New Directions in Radionuclide Applications and Relevant Nuclear Data

For investigating slow metabolic processes, about 25 longer lived metallic positron emitters, termed as “nonstandard” positron emitters, have been developed [15]. Similarly, several metallic radionuclides emitting low-energy corpuscular radiation are in development for internal therapy (cf [1, 16]). In parallel, considerable chemical research has led to enhanced possibilities of labeling monoclonal antibodies (mAbs) and other versatile organo-metallic chemical complexes with radionuclides for targeted therapy (for reviews cf [17, 18]). Based on those advances, applications of radionuclides are enhancing today in the following directions:

i) Radiolabeled monoclonal antibodies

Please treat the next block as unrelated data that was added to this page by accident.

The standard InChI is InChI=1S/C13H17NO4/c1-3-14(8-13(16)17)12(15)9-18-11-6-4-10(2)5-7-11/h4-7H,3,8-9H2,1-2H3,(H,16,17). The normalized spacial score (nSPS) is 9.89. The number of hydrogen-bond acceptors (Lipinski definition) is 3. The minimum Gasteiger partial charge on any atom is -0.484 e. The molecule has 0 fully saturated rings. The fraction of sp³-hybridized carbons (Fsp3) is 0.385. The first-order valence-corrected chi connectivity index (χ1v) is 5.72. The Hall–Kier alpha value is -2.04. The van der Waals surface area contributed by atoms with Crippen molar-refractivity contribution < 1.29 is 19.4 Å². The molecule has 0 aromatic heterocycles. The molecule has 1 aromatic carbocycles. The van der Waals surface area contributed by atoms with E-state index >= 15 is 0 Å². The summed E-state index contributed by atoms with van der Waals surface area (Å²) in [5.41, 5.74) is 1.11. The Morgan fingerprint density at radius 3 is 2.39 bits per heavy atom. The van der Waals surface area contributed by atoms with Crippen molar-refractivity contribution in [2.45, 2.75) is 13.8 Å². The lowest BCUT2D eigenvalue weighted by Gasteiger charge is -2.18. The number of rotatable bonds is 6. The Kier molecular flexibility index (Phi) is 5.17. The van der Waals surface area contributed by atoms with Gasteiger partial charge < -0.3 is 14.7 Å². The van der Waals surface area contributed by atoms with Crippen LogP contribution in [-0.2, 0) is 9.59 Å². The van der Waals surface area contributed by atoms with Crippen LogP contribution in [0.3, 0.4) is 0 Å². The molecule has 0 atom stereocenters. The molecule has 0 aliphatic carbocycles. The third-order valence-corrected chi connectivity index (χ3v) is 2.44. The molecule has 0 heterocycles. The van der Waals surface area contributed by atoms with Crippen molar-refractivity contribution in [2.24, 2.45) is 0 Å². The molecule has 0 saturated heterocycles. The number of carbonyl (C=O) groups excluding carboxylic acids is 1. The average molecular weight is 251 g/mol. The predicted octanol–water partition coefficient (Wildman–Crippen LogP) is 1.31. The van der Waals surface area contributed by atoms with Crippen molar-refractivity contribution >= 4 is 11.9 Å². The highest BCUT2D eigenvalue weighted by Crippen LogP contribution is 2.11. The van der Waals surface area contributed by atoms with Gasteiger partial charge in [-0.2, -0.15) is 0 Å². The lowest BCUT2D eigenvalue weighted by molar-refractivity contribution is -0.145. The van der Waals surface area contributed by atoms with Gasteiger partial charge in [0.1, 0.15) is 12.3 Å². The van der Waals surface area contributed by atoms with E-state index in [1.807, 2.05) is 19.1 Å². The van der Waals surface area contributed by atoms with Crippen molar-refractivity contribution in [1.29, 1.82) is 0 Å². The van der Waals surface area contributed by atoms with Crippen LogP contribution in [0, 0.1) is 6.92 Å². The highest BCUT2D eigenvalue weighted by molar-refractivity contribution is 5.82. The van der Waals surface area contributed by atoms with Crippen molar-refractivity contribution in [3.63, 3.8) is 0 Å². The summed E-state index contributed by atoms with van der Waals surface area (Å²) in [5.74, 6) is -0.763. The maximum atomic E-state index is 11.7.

ii) Peptide receptor radiotherapy

iii) Small molecules

iv) Theranostic approach

v) Bimodal imaging

vi) Radioactive nanoparticles

Radiolabeled monoclonal antibodies: Monoclonal antibodies (mAbs) labeled with radionuclides are used in diagnosis and therapy of tumors. The application of mAbs labeled with positron emitters is called immunoPET (cf. [19]). To date, the most widely used radionuclide for this purpose is 89Zr, but also 64Cu has found application in preclinical studies. For immunotherapy, 90Y, 111In, and 225Ac are potential candidates, for example, [90Y]ibritumomab tiuxetan (Zevalin).